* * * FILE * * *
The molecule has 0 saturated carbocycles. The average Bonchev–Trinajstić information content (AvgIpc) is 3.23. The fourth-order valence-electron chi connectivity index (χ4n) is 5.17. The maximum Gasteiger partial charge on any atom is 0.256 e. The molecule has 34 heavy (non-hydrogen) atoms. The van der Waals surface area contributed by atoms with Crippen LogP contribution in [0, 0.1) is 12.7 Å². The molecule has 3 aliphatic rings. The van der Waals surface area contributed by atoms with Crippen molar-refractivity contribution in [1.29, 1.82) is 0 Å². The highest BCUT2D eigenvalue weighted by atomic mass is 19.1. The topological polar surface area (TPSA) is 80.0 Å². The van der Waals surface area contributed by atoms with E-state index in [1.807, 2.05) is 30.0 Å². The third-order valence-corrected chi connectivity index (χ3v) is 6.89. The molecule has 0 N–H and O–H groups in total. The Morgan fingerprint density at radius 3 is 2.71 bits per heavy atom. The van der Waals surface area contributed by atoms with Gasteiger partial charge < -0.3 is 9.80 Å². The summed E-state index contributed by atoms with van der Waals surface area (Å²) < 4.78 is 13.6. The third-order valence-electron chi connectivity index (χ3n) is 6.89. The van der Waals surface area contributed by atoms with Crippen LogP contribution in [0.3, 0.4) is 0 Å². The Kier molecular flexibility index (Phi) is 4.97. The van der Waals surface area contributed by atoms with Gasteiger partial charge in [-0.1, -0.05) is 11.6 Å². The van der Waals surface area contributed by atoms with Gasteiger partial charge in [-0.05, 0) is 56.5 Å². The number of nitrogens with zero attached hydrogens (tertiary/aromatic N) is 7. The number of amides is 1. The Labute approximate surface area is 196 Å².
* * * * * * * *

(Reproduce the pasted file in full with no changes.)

The molecule has 0 saturated carbocycles. The average Bonchev–Trinajstić information content (AvgIpc) is 3.23. The fourth-order valence-electron chi connectivity index (χ4n) is 5.17. The maximum Gasteiger partial charge on any atom is 0.256 e. The molecule has 34 heavy (non-hydrogen) atoms. The van der Waals surface area contributed by atoms with Crippen LogP contribution in [0, 0.1) is 12.7 Å². The molecule has 3 aliphatic rings. The van der Waals surface area contributed by atoms with Crippen molar-refractivity contribution in [1.29, 1.82) is 0 Å². The highest BCUT2D eigenvalue weighted by atomic mass is 19.1. The topological polar surface area (TPSA) is 80.0 Å². The van der Waals surface area contributed by atoms with E-state index in [1.807, 2.05) is 30.0 Å². The third-order valence-corrected chi connectivity index (χ3v) is 6.89. The molecule has 0 N–H and O–H groups in total. The Morgan fingerprint density at radius 3 is 2.71 bits per heavy atom. The van der Waals surface area contributed by atoms with Gasteiger partial charge < -0.3 is 9.80 Å². The summed E-state index contributed by atoms with van der Waals surface area (Å²) < 4.78 is 13.6. The third-order valence-electron chi connectivity index (χ3n) is 6.89. The van der Waals surface area contributed by atoms with Crippen LogP contribution in [0.3, 0.4) is 0 Å². The Kier molecular flexibility index (Phi) is 4.97. The van der Waals surface area contributed by atoms with Gasteiger partial charge in [-0.1, -0.05) is 11.6 Å². The van der Waals surface area contributed by atoms with Gasteiger partial charge in [-0.05, 0) is 56.5 Å². The number of nitrogens with zero attached hydrogens (tertiary/aromatic N) is 7. The number of amides is 1. The Labute approximate surface area is 196 Å².